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2017 Invictus Games tryouts held in Ukraine, February 25, 2017 (Sergii Kharchenko/NurPhoto via Getty Images)
2017 Invictus Games tryouts held in Ukraine, February 25, 2017 (Sergii Kharchenko/NurPhoto via Getty Images)

Ukraine’s Wounded Veterans Honored, a Nation is Inspired

Hannah Thoburn

The United Kingdom’s Prince Harry helped found the Invictus Games in 2014 as a way to pay tribute to the sacrifices made by the wounded and disabled veterans of the Iraq and Afghanistan Wars, and to make an example of their courage and determination. For the 2017 iteration of the Games an invitation was extended to Ukraine for the first time. The Ukrainian team of fifteen—plus eleven alternates—joined 550 athletes from 16 other nations for the third convocation of the Games, which were held in Toronto. While Ukraine—like all the invited nations—did take part in operations in Iraq and Afghanistan, most of its team members were wounded in the ongoing war with Russia in eastern Ukraine.

The Invictus Games only pushed their way into US headlines to profile an adorable little girl stealing Prince Harry’s popcorn. But Ukraine’s media covered their team quite heavily, publishing articles about each new medal won, and profiling the lives and military service of the team members. Of course, the team represented only a tiny percentage of the Ukrainian soldiers who have been injured in the past three years, but their example to both their fellow wounded comrades and to ordinary citizens was a powerful one.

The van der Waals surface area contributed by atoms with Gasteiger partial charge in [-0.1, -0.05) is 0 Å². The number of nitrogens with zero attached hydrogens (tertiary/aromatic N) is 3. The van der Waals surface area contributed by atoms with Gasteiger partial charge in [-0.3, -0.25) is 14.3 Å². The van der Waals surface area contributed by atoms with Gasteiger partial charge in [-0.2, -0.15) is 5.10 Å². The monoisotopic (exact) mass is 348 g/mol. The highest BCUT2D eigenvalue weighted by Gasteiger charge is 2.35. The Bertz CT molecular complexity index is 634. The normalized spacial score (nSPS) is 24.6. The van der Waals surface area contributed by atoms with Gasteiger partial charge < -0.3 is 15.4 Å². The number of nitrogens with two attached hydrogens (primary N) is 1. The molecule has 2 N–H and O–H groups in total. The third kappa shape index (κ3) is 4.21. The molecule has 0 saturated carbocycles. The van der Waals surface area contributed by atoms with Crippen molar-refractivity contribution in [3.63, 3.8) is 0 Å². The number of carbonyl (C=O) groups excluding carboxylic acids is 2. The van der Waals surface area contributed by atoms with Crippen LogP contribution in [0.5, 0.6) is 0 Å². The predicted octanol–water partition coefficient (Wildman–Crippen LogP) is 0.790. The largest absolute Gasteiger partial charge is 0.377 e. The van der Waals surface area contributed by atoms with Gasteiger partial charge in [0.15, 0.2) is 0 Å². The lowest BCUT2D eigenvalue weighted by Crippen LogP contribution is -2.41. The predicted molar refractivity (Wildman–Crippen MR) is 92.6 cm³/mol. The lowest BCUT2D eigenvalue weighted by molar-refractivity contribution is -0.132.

For Ukrainians, who have pulled together to crowd-source supplies and equipment for their army and volunteer battalions, the success of their wounded warriors on an international stage was a mark of national pride. But, besides having signaled to Ukrainians that the free world sees their struggle as an honorable one, the games have had the added benefit of stirring the nation’s collective consciousness on the disabled among them. Ukrainian society has not been historically accustomed to accommodating the disabled—many veterans of the unpopular Soviet war in Afghanistan were simply ignored, and handicapped children were often given up to orphanages during Soviet times. The Invictus Games have gone a long way towards sensitizing the public by humanizing the challenges faced not only by their soldiers wounded in war, but also by all citizens challenged with disabilities

To their fellow wounded veterans, the Ukrainian team’s performance was an inspiring example of what can be accomplished after debilitating injury. Thousands of men and women like them – most very young – are searching for ways to rebuild their lives and continue to contribute to Ukraine’s future. Organizations like Dostupno (Accessible) and Wounded Warrior Ukraine have emerged to help these soldiers along their way, but that movement now has a public, vocal, and successful face. The participating soldiers have spoken of the importance that sport and working towards participation in the Invictus Games made in their recovery. Team member Vadim Sviridenko explained it to Ukrainian magazine Novoye Vremya simply: “If you can run, you are alive.”

The Ukrainian team finished the Invictus Games with 14 medals, including 8 gold.

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